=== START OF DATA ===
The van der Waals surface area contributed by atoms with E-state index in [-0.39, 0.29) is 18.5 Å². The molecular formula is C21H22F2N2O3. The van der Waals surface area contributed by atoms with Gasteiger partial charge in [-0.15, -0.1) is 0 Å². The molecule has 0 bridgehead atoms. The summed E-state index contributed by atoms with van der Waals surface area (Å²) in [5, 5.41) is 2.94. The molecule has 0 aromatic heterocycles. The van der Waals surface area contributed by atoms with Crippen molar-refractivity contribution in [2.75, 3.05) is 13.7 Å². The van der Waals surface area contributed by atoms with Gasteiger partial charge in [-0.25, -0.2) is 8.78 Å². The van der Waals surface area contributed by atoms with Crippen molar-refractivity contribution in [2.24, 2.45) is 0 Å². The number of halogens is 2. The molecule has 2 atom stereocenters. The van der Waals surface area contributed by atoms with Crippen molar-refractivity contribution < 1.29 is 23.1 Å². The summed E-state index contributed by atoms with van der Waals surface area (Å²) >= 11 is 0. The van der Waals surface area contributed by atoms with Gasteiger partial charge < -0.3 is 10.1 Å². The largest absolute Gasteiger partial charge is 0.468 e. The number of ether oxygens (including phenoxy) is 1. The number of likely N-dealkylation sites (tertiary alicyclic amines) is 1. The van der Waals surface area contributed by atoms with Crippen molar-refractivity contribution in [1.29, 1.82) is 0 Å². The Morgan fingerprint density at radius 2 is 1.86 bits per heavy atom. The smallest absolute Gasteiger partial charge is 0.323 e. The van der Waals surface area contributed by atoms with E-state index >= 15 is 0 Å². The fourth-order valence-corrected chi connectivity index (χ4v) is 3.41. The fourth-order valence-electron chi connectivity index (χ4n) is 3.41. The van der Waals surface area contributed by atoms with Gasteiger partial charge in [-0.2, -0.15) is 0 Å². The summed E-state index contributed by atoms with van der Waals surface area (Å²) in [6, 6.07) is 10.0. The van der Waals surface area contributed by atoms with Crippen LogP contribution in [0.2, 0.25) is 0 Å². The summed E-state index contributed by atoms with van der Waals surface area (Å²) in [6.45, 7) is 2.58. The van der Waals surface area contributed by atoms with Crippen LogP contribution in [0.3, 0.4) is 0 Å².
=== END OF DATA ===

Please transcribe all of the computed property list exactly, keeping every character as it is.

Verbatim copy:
The van der Waals surface area contributed by atoms with E-state index in [-0.39, 0.29) is 18.5 Å². The molecular formula is C21H22F2N2O3. The van der Waals surface area contributed by atoms with Gasteiger partial charge in [-0.15, -0.1) is 0 Å². The molecule has 0 bridgehead atoms. The summed E-state index contributed by atoms with van der Waals surface area (Å²) in [5, 5.41) is 2.94. The molecule has 0 aromatic heterocycles. The van der Waals surface area contributed by atoms with Crippen molar-refractivity contribution in [2.75, 3.05) is 13.7 Å². The van der Waals surface area contributed by atoms with Gasteiger partial charge in [-0.25, -0.2) is 8.78 Å². The van der Waals surface area contributed by atoms with Crippen molar-refractivity contribution in [2.24, 2.45) is 0 Å². The number of halogens is 2. The molecule has 2 atom stereocenters. The van der Waals surface area contributed by atoms with Crippen molar-refractivity contribution < 1.29 is 23.1 Å². The summed E-state index contributed by atoms with van der Waals surface area (Å²) >= 11 is 0. The van der Waals surface area contributed by atoms with Gasteiger partial charge < -0.3 is 10.1 Å². The largest absolute Gasteiger partial charge is 0.468 e. The number of ether oxygens (including phenoxy) is 1. The number of likely N-dealkylation sites (tertiary alicyclic amines) is 1. The van der Waals surface area contributed by atoms with Crippen molar-refractivity contribution in [1.29, 1.82) is 0 Å². The Morgan fingerprint density at radius 2 is 1.86 bits per heavy atom. The smallest absolute Gasteiger partial charge is 0.323 e. The van der Waals surface area contributed by atoms with E-state index >= 15 is 0 Å². The fourth-order valence-corrected chi connectivity index (χ4v) is 3.41. The fourth-order valence-electron chi connectivity index (χ4n) is 3.41. The van der Waals surface area contributed by atoms with Gasteiger partial charge in [-0.2, -0.15) is 0 Å². The summed E-state index contributed by atoms with van der Waals surface area (Å²) in [6, 6.07) is 10.0. The van der Waals surface area contributed by atoms with Crippen LogP contribution in [0.2, 0.25) is 0 Å². The summed E-state index contributed by atoms with van der Waals surface area (Å²) in [6.45, 7) is 2.58. The van der Waals surface area contributed by atoms with Crippen LogP contribution in [0.3, 0.4) is 0 Å².